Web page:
Jasper flew out to Phoenix and christened our (studio) apartment by being our first guest. As to be expected, he was conscientious AF and very true to his nature by keeping his stuff confined to inconspicuous little corners of the apartment (like Ravel might have). He worked on his final paper and peered out the window at the ominously hot Arizona sun (which almost killed him when I took him out to do errands with me one day). He and Scott and I made pasta from scratch the first night he was here. He came to the studio artist’s first concert in Tucson, and amidst our catch-up sessions in the car, he gushed about the performances he heard from everybody, which made me really happy and proud.


Jasper (and my teddy bear) re-reading a few of our letters from the past few months

Jasper joined Cadie Jordan and me on our road trip to downtown LA, where I dropped him off so he could head to our best friend Lesley Baird’s apartment for a homemade dinner we’d been planning. After Cadie and I auditioned, I dropped her off in Pasadena and proceeded to Lesley’s in Highland Park (after stopping at Trader Joe’s to pick up some wine - duh). Little did I know, I was in for quite a surprise.


Lesley and Jasper were SNEAKY, SNEAKY HOBBITSES by planning an elaborate dinner party, not just with me, but with some of our closest friends in LA, who just KEPT SHOWING UP with food and wine throughout the evening. I had no idea so many of my friends would be there and it was so good to see everybody. We all laughed until we cried and ate incredible homemade food.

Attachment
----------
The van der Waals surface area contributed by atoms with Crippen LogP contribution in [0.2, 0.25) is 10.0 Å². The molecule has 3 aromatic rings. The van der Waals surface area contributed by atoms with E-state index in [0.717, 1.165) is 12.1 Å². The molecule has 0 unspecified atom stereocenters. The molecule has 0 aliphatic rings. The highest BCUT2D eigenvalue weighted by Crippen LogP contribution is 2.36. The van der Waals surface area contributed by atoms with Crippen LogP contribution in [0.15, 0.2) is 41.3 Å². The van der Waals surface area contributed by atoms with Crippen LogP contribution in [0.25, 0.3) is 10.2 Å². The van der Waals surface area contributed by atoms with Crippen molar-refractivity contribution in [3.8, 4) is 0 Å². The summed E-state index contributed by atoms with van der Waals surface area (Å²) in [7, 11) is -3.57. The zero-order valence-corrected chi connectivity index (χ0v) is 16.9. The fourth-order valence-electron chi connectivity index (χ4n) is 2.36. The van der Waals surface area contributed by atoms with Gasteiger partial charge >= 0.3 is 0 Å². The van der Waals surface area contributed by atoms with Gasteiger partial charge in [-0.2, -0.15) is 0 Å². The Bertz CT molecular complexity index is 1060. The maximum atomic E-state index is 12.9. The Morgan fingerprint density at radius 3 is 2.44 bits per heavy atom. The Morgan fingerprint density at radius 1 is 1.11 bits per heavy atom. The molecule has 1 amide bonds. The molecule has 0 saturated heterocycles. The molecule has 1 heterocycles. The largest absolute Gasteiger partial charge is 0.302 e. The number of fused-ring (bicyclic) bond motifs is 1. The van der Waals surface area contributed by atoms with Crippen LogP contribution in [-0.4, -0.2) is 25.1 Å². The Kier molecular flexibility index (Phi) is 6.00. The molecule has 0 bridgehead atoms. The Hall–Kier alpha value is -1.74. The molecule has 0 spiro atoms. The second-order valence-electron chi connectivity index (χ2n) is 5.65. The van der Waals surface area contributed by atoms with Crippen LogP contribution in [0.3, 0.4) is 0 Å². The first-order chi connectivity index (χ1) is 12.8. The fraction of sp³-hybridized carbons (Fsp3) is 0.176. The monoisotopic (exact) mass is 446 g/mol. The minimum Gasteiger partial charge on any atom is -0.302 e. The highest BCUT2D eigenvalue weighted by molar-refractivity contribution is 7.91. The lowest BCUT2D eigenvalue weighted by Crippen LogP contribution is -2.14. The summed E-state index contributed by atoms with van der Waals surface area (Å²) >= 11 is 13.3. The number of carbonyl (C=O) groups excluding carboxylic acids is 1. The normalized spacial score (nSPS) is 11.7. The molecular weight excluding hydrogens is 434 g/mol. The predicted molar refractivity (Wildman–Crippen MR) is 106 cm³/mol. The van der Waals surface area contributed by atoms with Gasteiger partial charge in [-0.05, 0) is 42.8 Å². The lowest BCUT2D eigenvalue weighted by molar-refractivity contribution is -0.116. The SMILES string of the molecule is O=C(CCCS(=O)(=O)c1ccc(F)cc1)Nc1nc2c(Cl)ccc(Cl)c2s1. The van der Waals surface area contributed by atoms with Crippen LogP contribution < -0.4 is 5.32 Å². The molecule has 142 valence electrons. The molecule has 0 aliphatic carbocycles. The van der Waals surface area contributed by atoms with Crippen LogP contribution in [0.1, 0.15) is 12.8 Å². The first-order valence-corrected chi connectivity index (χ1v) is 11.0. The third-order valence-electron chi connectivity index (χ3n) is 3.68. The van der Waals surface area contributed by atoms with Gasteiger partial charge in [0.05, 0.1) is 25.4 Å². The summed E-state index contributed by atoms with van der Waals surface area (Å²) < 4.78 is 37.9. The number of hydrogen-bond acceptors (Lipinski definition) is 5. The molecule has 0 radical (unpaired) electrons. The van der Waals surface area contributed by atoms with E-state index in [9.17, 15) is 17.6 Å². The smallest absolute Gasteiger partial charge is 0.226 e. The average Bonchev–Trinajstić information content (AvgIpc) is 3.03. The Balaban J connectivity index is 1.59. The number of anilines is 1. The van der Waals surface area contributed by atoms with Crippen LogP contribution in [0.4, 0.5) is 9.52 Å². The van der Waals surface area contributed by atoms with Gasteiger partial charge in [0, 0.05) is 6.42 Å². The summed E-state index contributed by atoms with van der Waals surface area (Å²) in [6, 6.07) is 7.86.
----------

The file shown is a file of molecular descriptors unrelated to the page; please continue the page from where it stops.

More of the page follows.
The view from Lesley's "treehouse," aka her Highland Park apartment

At the end of the night when everyone had left and I was alone in Lesley’s living room, a pang of emotion finally hit me when I found myself feeling so thankful for these moments and also wishing I could experience them more often.


When I get to reunite with my extended family of friends in situations that are either highly orchestrated or completely unexpected, my heart is full. As performers, when our hearts are full, we can share that joy on the stage. When it’s aching or longing for something, we can commiserate with our collaborators and with our audience. Sometimes the things we’re feeling don’t directly correspond with the words we’re saying, but those emotions are then magically tied together in the current moment. Despite the joy and the pain, I know that armed with these stories and emotions, I’m more informed in the making of my art.


Don't get me wrong: I have a huge list of friends that I love and want to thank. I've gotten to see and catch up with so many people recently that I haven't gotten to talk to as often. But for now, I'd like to especially thank Dudney, Jasper, and Lesley for talking to me through things, making me laugh, and keeping me grounded. I can’t tell you how grateful I am to feel so “myself” after getting to spend time with some of the people that know me best.


And now, having re-centered and reset, it's time to work on some Mozart. Bring it, Barenreiter!